2,592,000 Seconds Later

UPDATE: Someone informed me that the use of “solar elevation angle” should really be “solar altitude angle”. After researching, “solar elevation angle” and “solar altitude angle” can be used interchangeably. I apologize to anyone that may have been confused.

30 days ago, I made a post about the pin-hole camera I built as part of my first “solargraphy” photo attempt.

As stated in that post, the exposure started on Sunday, February 15th, 2015 at 9:42 AM Eastern.

Today, Tuesday, March 17th, 2015 at 10:42 AM Eastern, the exposure was stopped.

The shutter was open for exactly 2,592,000 seconds.

On March 3rd, 2015, Metro Detroit was hit with a snow/sleet/rain storm dumping 3 inches of snow in the morning, followed by sleet/rain in the afternoon. One of the big things I was worried about was what would happen if the can got wet.

Well, it got wet from the freezing rain, which resulted in the can getting covered in a sheet of ice!


I ended up placing my thumb over the pinhole for a couple seconds which started to melt the ice around the area and expose the hole. I wasn’t sure if water entered the can through the pinhole, but there was no way to find out until I cut the can open to retrieve the photo paper to scan it. From what I could tell, no water appeared to have entered through the pinhole.

This specific solargraphy photo captured 10.87 degrees of solar elevation angle change over the 30 day period.

When the sun was at it’s highest point in the sky on February 15th, 2015, the solar elevation angle was 34.71 degrees.

When the sun was at it’s highest point in the sky on March 16th, 2015, the solar elevation angle was 45.58 degrees.

Because the exposure ended at 10:42 AM Eastern on March 17th, 2015, the change in solar elevation angle needed to be calculated up to the last day that the sun was able to reach it’s highest point in the sky, which was the day before on March 16th, 2015.

The solar elevation angle calculations above are taken from the latitude and longitude coordinates of where the pin-hole camera was placed in my back yard.

For clarification, the solar elevation angle is the angle between the horizon and the center of the sun.

Imagine a gigantic protractor (hopefully you know what a protractor is) being placed on the ground and a string extending down from the sun to the middle point of the protractor. That is a “real life” example of how you would measure the solar elevation angle. I used an online solar elevation calculator though since there really is no way to use a protractor.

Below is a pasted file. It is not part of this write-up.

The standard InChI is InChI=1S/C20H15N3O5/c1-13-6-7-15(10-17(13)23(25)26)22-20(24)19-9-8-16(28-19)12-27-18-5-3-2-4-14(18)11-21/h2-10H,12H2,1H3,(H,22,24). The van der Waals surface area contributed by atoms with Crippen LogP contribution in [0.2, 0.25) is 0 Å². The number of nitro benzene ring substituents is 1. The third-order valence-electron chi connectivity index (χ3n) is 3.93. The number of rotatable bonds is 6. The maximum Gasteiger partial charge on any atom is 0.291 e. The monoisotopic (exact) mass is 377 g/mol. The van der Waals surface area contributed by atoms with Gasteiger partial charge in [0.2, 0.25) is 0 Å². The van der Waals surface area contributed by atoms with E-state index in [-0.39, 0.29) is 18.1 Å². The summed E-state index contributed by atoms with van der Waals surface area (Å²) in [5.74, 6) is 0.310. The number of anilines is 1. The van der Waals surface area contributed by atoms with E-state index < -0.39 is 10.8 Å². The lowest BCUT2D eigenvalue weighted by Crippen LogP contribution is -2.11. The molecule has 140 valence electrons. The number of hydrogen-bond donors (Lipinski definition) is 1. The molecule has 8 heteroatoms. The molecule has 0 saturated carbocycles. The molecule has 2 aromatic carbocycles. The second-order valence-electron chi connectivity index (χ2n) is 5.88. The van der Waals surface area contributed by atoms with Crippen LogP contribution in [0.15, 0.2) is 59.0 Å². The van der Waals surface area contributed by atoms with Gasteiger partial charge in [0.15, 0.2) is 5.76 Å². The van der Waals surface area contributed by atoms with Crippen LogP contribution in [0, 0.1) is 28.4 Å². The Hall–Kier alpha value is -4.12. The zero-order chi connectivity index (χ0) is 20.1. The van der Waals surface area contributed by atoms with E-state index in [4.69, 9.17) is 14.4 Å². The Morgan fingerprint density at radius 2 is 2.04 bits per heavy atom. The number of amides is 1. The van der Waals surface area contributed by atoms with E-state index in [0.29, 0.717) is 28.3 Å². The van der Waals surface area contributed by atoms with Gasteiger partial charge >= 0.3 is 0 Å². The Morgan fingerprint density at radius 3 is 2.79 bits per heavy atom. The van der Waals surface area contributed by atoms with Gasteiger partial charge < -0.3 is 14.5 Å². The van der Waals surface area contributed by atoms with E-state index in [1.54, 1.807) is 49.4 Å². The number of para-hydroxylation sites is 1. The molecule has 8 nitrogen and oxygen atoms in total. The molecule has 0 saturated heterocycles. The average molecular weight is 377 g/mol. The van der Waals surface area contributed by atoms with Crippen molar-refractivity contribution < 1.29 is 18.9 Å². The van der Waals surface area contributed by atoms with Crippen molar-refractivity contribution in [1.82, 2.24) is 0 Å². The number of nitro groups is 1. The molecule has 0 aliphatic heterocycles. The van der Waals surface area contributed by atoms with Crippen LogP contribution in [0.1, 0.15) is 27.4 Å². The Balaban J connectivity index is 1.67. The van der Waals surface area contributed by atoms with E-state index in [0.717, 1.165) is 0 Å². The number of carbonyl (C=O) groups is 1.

Below is the result of the 2,592,000 second exposure.

2592000 Seconds Later

You can faintly see the house across the street as well as the tree that is in front of that house.

You can also see where the sun was when I started the exposure on Sunday, February 15th, 2015 at 9:42 AM Eastern.

The two white squares at the top of the photo is the black tape that I used to tape the photo paper to the inside of the bottom of the can so it wouldn’t move. I wasn’t able to remove it because it would rip the photo paper.

The dark blob at the bottom of the photo is actually the disc of black construction paper that I placed at the top of the inside of the can so the light wouldn’t reflect off of it. It ended up overlapping onto the photo paper just a tad, thus, not exposing that area.

All in all, I think the photo turned out great, and I look forward to building more of these cameras and placing them in random locations around Metro Detroit.

A 2,592,000 Second Exposure

A couple of weeks ago, this blog post was in my Feedly feed.

I got as far as “Solargraphy” in the title of the article and instantly Googled “solargraphy”.

I watched the first video I could find on the subject, which I have embedded below for your viewing pleasure. As an FYI, it is a 13 minute video.

In short, solargraphy is the art of photographing the sun’s path through a pin-hole camera.

As the seasons change, the sun’s elevation (solar elevation) in relation to the horizon changes. This is more noticeable the farther North you are in the Northern Hemisphere, or the farther South you are in the Southern Hemisphere.

You can capture the change in solar elevation by following the instructions in the video above and creating a pin-hole camera to take a very long exposure.

All materials were very easy to find/purchase, except for the 5 x 7 photographic paper. I ended up finding a 25 pack of it on Adorama’s website for $9.95, plus $3.00 shipping.

Tidbit Time: The last time I touched photographic (enlarging) paper was in Ms Walker’s film photography class my senior year in high school (2002).

I used Gorilla Tape instead of gaffers tape, because it is cheaper, and it is easier to find. I bought my roll at Meijer, but I know they sell it at Lowes and Home Depot.

I ended up creating my first camera out of a 16 ounce aluminum beer can (a Brewery Vivant beer can, to be specific) and set it up on one of the wood posts that holds the aluminum awning up over the back porch of our house.

The exposure officially started on Sunday, February 15th, 2015 at 9:42 AM Eastern.

I am going to let this first exposure go for exactly 30 days, or 2,592,000 seconds. On Tuesday, March 17th, 2015 at 10:42 AM Eastern, I will cover the lens to stop the exposure and scan the results. 10:42 AM Eastern because of losing an hour via daylight savings time on Sunday, Match 8th.

So, until then, I leave you with a photo of my first pin-hole camera zip-tied to the post.

Pin-Hole Camera

For more information on solargraphy, and to view outcome photos from a camera like this, click here.